Then & Now: Jennings is still big on small biz banking

by Paul Gatling ([email protected]) 1,312 views 

Editor’s Note: The following story appeared in the April 24 issue of the Northwest Arkansas Business Journal. “Then & Now” is a profile of a past member of the Business Journal’s Forty Under 40 class.


Eileen Jennings is in her 19th year as a banker in Northwest Arkansas, all with one of the state’s largest banks.

She’s held various commercial credit and lending roles working at Fayetteville-chartered Arvest Bank, the $26.4 billion-asset lender owned by members of the Walton family.

Since the fall of 2021, Jennings has worked for the Arvest Opportunity Fund, a wholly owned non-bank subsidiary providing loans and lines of credit to small businesses that fall below bank loan policy requirements.

In a recent interview, she said the new job is a continuation of the best part of her career — getting to know customers and figuring out ways to connect them with needed cash.

“It’s one thing to look at someone on paper,” she said. “But when you get to know their origin stories and how they started their business, it’s fun to learn and figure out how to help them grow and be successful.”

Jennings’ passion for small business is personal. Her mother ran an H&R Block tax office in Fayetteville for several years. Her husband, Walter, owns a small business in the city.

Jennings grew up in St. Paul, a rural town in south Madison County. That upbringing also helped form her desire to help small business owners.

“There were a lot of self-employed folks in farming or a side business,” she said. “It always interested me to see people that had a great idea and wanted to figure out how to monetize it. Usually, those ideas were born out of a need they saw in their community and a way they could make it better.”

Jennings attended the University of Arkansas and earned bachelor’s degrees in international economics and finance. She worked in Kansas City, Mo., for a few years but moved back to Northwest Arkansas in 2004 to work as a credit analyst at Arvest Bank in Bentonville.

She quickly moved into loan review and spent the next decade working closely with many customers to start new businesses and expand current ones. Jennings supported the bank’s Small Business Administration lending — Arvest is an SBA-preferred lender — and the Arkansas Small Business and Technology Development Center. She also created the Understanding Commercial Customers classes in Fayetteville, which the bank has put into action across its four-state footprint (Arkansas, Kansas, Missouri and Oklahoma).

The Northwest Arkansas Business Journal named Jennings, a vice president with the company in Fayetteville, to the Forty Under 40 class in 2014.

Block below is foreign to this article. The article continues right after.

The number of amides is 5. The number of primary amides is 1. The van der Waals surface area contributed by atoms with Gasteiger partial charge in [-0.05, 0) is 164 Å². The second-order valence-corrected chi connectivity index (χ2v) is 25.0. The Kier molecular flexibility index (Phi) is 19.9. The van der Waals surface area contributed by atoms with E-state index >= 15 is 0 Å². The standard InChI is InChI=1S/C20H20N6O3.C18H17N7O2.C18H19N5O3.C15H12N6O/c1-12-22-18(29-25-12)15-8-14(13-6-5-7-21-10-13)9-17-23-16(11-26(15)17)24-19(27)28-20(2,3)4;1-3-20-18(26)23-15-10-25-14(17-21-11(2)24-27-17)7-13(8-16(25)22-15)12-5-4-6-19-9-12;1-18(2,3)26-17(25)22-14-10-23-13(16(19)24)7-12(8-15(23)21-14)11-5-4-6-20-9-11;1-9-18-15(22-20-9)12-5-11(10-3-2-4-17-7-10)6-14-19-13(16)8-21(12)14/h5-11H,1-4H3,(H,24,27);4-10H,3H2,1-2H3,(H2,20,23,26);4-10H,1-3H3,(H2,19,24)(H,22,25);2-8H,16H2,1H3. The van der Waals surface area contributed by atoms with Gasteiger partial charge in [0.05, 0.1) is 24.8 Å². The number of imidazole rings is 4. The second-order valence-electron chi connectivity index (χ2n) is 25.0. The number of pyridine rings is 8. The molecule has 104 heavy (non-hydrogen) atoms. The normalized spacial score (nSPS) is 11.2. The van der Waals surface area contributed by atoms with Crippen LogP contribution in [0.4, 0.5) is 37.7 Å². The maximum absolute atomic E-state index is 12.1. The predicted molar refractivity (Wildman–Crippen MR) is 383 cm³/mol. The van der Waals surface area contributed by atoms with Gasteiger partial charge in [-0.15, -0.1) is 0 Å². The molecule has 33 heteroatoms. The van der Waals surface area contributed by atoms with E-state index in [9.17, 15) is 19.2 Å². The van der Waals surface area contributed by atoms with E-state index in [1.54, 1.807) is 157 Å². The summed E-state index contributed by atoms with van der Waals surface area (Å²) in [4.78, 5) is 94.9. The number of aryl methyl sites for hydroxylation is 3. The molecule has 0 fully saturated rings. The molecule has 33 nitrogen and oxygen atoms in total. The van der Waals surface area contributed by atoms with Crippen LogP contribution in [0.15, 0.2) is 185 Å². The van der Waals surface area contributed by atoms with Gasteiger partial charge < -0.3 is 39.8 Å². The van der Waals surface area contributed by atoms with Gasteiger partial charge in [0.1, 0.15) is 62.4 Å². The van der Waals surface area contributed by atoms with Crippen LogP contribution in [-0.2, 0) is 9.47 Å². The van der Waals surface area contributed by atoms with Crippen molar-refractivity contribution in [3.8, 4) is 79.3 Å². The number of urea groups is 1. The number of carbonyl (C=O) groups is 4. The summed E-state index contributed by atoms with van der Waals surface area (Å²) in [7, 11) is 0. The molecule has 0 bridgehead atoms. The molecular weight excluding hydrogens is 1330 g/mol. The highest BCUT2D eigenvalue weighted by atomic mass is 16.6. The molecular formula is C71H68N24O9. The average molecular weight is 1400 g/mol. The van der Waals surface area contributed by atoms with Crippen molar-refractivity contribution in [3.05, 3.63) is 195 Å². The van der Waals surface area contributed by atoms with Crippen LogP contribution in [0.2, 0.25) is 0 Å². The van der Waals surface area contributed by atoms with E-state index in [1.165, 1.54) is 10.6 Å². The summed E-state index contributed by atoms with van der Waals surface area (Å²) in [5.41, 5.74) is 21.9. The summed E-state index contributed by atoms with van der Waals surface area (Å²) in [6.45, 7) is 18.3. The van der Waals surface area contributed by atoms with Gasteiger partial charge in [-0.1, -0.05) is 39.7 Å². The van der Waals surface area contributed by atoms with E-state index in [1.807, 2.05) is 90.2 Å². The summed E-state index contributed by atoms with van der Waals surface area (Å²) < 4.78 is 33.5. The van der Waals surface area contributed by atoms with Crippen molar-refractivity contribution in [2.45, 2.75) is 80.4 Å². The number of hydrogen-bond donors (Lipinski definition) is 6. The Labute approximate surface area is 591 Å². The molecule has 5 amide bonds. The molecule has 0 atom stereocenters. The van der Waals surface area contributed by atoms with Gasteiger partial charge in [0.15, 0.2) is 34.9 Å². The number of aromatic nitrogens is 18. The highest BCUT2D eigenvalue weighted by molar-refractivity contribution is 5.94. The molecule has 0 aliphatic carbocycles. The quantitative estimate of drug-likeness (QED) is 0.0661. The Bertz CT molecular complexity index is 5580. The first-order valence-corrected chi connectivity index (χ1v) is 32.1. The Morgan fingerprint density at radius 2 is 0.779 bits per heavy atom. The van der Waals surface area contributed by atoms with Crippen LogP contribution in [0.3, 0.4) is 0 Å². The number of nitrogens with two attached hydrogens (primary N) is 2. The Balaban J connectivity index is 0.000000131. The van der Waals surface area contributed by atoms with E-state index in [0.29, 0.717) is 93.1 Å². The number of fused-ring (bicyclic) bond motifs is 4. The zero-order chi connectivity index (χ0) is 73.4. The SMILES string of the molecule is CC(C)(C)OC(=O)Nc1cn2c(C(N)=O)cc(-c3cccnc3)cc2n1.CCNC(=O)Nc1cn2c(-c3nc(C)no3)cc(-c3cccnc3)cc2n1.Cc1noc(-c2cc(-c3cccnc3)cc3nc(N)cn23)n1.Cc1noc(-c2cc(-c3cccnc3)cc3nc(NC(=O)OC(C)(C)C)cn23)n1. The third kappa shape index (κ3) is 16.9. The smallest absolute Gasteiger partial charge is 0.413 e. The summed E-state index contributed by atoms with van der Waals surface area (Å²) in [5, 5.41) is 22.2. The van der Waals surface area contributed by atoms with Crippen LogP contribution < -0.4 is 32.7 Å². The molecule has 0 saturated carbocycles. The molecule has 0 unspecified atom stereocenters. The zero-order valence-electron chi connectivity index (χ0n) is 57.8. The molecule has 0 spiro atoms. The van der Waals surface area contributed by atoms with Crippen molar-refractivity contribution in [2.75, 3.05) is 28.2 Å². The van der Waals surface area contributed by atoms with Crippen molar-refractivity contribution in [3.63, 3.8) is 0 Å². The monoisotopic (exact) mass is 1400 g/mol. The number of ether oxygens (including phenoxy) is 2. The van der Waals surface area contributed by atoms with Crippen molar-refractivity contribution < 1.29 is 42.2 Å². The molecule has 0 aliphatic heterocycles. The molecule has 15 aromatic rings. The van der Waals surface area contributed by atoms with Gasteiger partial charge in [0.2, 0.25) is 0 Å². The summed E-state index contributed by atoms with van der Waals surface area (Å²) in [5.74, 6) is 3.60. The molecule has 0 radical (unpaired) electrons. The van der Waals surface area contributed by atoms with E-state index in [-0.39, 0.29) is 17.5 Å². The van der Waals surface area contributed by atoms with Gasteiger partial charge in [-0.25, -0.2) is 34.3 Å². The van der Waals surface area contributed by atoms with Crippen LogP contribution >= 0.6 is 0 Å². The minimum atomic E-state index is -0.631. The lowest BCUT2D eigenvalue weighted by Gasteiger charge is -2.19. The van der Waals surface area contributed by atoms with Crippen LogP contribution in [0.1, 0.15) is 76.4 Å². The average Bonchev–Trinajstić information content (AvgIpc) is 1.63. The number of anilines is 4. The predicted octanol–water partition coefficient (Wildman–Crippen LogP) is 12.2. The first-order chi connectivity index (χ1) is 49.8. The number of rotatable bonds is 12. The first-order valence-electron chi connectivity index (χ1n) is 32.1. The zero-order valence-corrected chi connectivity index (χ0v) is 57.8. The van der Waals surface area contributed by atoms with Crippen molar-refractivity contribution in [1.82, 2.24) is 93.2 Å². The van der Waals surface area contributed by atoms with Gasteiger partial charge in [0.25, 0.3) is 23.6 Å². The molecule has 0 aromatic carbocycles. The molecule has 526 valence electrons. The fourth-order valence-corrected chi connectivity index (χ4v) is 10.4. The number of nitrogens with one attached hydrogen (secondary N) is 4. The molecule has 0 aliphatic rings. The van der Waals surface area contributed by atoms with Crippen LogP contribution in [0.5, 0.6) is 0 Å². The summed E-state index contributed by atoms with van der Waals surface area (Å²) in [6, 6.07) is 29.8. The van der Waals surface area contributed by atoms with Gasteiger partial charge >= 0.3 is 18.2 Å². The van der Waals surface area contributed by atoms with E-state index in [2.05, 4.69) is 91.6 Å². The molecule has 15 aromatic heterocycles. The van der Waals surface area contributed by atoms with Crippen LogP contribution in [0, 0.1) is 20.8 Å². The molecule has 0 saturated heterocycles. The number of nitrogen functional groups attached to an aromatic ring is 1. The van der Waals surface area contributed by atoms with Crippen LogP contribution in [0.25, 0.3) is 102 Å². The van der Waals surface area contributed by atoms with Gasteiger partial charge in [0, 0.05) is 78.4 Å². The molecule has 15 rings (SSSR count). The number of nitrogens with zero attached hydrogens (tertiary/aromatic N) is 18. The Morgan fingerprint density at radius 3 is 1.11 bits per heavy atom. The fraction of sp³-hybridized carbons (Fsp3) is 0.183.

Two years later, her success drew more attention. Arvest Bank promoted her to senior vice president, and the central Arkansas chapter of the Risk Management Association (RMI) named Jennings its 2016 Commercial Banker of the Year. RMI, a community development corporation based in Jefferson City, Mo., partners with community banks to provide SBA 504 loans.

After beta market testing in mid-2022, the Arvest Opportunity Fund was launched across Arvest’s four-state footprint in August 2022. As of April 20, it’s delivered more than $2.8 million in small business loans, and customers must agree to go through financial education coaching as part of their loan agreement.

When the bank began discussing the idea of forming the subsidiary, Jennings was immediately interested.

“I might have been a little persistent with the decision-makers,” she joked. “I knew small business would be a big part of it, and I wanted to be involved.”

Jennings, the director of community lending and investment, is part of Arvest Opportunity Fund’s four-person founding staff, led by CEO Hillis Schild, who is based in Little Rock.

“I am super proud of Arvest and the ownership for trying something new and different to help [underbanked] folks in our communities,” Jennings said.

Jennings is an RMI board member and serves on the group’s Arkansas loan committee. She’s also a longtime board member for the Northwest Arkansas Land Trust, a Fayetteville nonprofit that protects over 6,000 acres in the region.

A two-time breast cancer survivor, Jennings and her husband have a daughter, an eighth-grader at Ramay Junior High School, who is an avid volleyball player. They live on a farm south of Fayetteville.

“We mostly grow ticks and rocks,” Jennings joked.